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Customer Disservice: Policies That Repel Customers

We've been thinking about customer service lately, inspired by a trip and a book.

 

I was in Chicago recently and I had to use the restroom. I saw this little hot dog place. I thought that I could grab a dog for lunch and use their bathroom. As I approached the door, I saw a sign. The sign said, “No Public Restrooms.” So I stopped, looked around, and noticed a McDonald’s down the street. So I went to McDonald’s.

 

I could see a business limiting the use of their facilities to patrons, because some people will just use the bathroom and leave. But to not even let your customers use it … that seems a little extreme to me.

 

I learned this lesson the hard way. One of my earliest businesses was a Ben Franklin store – the old “five and dime.” We didn’t let the public use our bathrooms. There was one particular day every year when the town held a huge community sale. We got tons of traffic on that day, many needing to use the bathroom. People would come in and walk out because we said, “No”. Why wouldn’t they? We hadn’t served their immediate need. So we changed our policy – and most people who used the restroom did buy something.

 

This makes me think of the book, Our Toilets are Not for Customers by Floyd Coates. He tells the story about shopping for light fixtures. His house had been severely damaged by a tornado. He had to buy lights for his new house, so he went to a lighting store. He was about half done with his list – having already selected about $2,000 worth of merchandise – when he got the call of nature. He asked a clerk where their bathroom was. She said, “Our toilets are not for customers.” She went on, “There’s a place a couple of blocks down the street.” So he left … and he didn’t return – they didn’t get a dime out of him.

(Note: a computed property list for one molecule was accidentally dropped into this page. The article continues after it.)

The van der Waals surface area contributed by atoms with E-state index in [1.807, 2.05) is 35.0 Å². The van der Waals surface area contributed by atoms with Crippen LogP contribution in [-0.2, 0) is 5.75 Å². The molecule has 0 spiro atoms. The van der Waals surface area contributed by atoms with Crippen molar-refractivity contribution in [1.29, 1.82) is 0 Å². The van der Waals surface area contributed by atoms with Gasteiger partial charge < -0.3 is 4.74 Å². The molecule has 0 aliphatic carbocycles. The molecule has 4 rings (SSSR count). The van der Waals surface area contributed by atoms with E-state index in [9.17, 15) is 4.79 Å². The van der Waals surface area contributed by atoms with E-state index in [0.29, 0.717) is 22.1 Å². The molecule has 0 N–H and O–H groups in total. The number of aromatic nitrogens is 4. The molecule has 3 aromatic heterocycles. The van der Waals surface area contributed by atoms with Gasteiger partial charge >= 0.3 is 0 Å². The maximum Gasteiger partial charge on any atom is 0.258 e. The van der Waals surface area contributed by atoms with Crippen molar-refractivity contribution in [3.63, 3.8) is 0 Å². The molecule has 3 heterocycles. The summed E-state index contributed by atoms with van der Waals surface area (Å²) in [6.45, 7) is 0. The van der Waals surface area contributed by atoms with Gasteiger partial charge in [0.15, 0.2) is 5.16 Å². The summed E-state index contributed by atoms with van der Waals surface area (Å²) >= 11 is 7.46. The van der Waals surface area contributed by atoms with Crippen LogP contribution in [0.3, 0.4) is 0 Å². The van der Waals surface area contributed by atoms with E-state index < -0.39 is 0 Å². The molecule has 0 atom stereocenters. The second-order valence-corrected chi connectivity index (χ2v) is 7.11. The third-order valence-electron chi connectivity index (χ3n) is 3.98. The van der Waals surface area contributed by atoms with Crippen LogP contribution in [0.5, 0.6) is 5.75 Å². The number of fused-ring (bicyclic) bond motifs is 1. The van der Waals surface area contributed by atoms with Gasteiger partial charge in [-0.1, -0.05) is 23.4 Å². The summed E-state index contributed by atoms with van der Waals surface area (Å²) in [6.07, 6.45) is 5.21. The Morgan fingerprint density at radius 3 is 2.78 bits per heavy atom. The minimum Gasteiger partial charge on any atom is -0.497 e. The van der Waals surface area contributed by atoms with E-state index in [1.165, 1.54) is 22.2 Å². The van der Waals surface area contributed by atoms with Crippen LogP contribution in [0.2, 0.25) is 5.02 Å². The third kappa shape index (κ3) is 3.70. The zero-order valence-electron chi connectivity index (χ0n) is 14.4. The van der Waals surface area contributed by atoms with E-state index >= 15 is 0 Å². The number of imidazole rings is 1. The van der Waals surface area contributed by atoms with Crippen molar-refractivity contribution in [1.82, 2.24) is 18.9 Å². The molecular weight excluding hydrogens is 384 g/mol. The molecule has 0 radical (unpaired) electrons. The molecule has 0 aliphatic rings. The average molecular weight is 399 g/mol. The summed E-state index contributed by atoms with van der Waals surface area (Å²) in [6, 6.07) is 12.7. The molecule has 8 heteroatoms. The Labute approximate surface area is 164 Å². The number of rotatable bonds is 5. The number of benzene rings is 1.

One of my professors, who became one of my mentors, said that most policies are created for 3% of the people – the exceptions – rather than the 97% who are responsible for the success of the business.

 

The #1 … and #2 … ways businesses flush money down the toilet

#1 – Create policies for 3% of their customers
The hot dog place in Chicago is the perfect example of this. Would more than 3% of the people who walk through the restaurant’s doors do their business without doing business with the restaurant? Yet all of their customers are affected by this policy.

#2 – Create policies for 3% of their employees
The renegades, you might call this 3% of employees. But the other 97% suffer for it. This results in lower morale among all the employees – especially the ones who did nothing wrong. Lower morale leads to lower productivity.

What’s that sound? Oh, that’s the sound of money getting flushed down the toilet!

This 3% rule is a good thing to think about before making any policy decision that affects customers or employees.

We’ve given one example, but there are so many more. What have you seen – as a customer or an employee? How do businesses flush money down the toilet?

 

 

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(Image by Leo Reynolds, CC 2.0)

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Touching Others by Adding Your Personal Touch

Sometimes we forget what an impact we can make in the lives of others with our jobs. No matter what that job may be.

Barbara Glanz wrote a wonderful book called CARE Packages for the Workplace – Dozens of Little Things You Can Do to Regenerate Spirit at Work. In this book, she tells the story of a person who attended one of her workshops about putting your own personal mark on your work.

The story is about Johnny, who is a bagger at a grocery store. Johnny took Barbara’s point to heart.

Here’s what Johnny did …

Johnny had an idea for putting his stamp on customer service. He would come up with a thought every day and put it in every customer’s grocery bag. 

He went home that night and asked his dad to teach him how to use the computer. You see, Johnny has Down’s syndrome. His dad helped him develop a three column by three row page.

When he gets home from work each night, Johnny finds a thought for the next day. Sometimes he can’t find a good one, so he makes one up! With his dad’s help, he types it into the computer. They copy it into the other eight sections of the page. Then they print it out.

Johnny cuts up the nine thoughts and then personally signs the back of each one … which means that Johnny signs at least 1,800 thoughts each day.

Here’s what happened as a result …

The store manager noticed that Johnny’s thoughts were in huge demand. He first noticed it when he was walking through the store one day and there was a long line. He immediately called for more lanes to be open.